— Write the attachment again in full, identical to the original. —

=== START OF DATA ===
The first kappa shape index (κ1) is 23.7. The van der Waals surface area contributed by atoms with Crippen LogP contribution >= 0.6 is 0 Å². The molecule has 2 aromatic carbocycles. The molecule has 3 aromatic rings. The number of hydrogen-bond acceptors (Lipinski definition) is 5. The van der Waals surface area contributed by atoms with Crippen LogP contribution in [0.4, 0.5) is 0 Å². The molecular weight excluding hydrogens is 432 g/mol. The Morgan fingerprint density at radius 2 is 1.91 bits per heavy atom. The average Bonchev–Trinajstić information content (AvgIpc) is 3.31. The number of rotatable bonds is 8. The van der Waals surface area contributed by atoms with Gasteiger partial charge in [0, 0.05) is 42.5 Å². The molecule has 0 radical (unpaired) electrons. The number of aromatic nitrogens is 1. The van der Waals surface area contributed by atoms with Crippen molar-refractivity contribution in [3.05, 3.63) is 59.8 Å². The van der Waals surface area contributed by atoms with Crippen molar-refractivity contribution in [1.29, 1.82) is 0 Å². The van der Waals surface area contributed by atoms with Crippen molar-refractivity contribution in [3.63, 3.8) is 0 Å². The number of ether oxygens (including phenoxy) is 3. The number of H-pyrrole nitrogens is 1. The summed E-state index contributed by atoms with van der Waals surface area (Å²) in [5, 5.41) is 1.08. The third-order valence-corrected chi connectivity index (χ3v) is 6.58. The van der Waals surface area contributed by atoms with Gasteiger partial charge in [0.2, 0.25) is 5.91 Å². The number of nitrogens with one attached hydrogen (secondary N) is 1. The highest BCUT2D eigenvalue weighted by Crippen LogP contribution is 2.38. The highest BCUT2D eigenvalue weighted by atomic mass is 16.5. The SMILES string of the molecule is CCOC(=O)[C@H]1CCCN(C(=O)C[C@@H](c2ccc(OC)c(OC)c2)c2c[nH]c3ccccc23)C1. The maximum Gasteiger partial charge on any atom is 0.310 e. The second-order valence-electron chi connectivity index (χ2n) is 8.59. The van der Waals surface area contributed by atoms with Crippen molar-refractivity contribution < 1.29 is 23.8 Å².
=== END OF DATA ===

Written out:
The first kappa shape index (κ1) is 23.7. The van der Waals surface area contributed by atoms with Crippen LogP contribution >= 0.6 is 0 Å². The molecule has 2 aromatic carbocycles. The molecule has 3 aromatic rings. The number of hydrogen-bond acceptors (Lipinski definition) is 5. The van der Waals surface area contributed by atoms with Crippen LogP contribution in [0.4, 0.5) is 0 Å². The molecular weight excluding hydrogens is 432 g/mol. The Morgan fingerprint density at radius 2 is 1.91 bits per heavy atom. The average Bonchev–Trinajstić information content (AvgIpc) is 3.31. The number of rotatable bonds is 8. The van der Waals surface area contributed by atoms with Gasteiger partial charge in [0, 0.05) is 42.5 Å². The molecule has 0 radical (unpaired) electrons. The number of aromatic nitrogens is 1. The van der Waals surface area contributed by atoms with Crippen molar-refractivity contribution in [3.05, 3.63) is 59.8 Å². The van der Waals surface area contributed by atoms with Crippen molar-refractivity contribution in [1.29, 1.82) is 0 Å². The van der Waals surface area contributed by atoms with Crippen molar-refractivity contribution in [3.63, 3.8) is 0 Å². The number of ether oxygens (including phenoxy) is 3. The number of H-pyrrole nitrogens is 1. The summed E-state index contributed by atoms with van der Waals surface area (Å²) in [5, 5.41) is 1.08. The third-order valence-corrected chi connectivity index (χ3v) is 6.58. The van der Waals surface area contributed by atoms with Gasteiger partial charge in [0.2, 0.25) is 5.91 Å². The number of nitrogens with one attached hydrogen (secondary N) is 1. The highest BCUT2D eigenvalue weighted by Crippen LogP contribution is 2.38. The highest BCUT2D eigenvalue weighted by atomic mass is 16.5. The SMILES string of the molecule is CCOC(=O)[C@H]1CCCN(C(=O)C[C@@H](c2ccc(OC)c(OC)c2)c2c[nH]c3ccccc23)C1. The maximum Gasteiger partial charge on any atom is 0.310 e. The second-order valence-electron chi connectivity index (χ2n) is 8.59. The van der Waals surface area contributed by atoms with Crippen molar-refractivity contribution < 1.29 is 23.8 Å².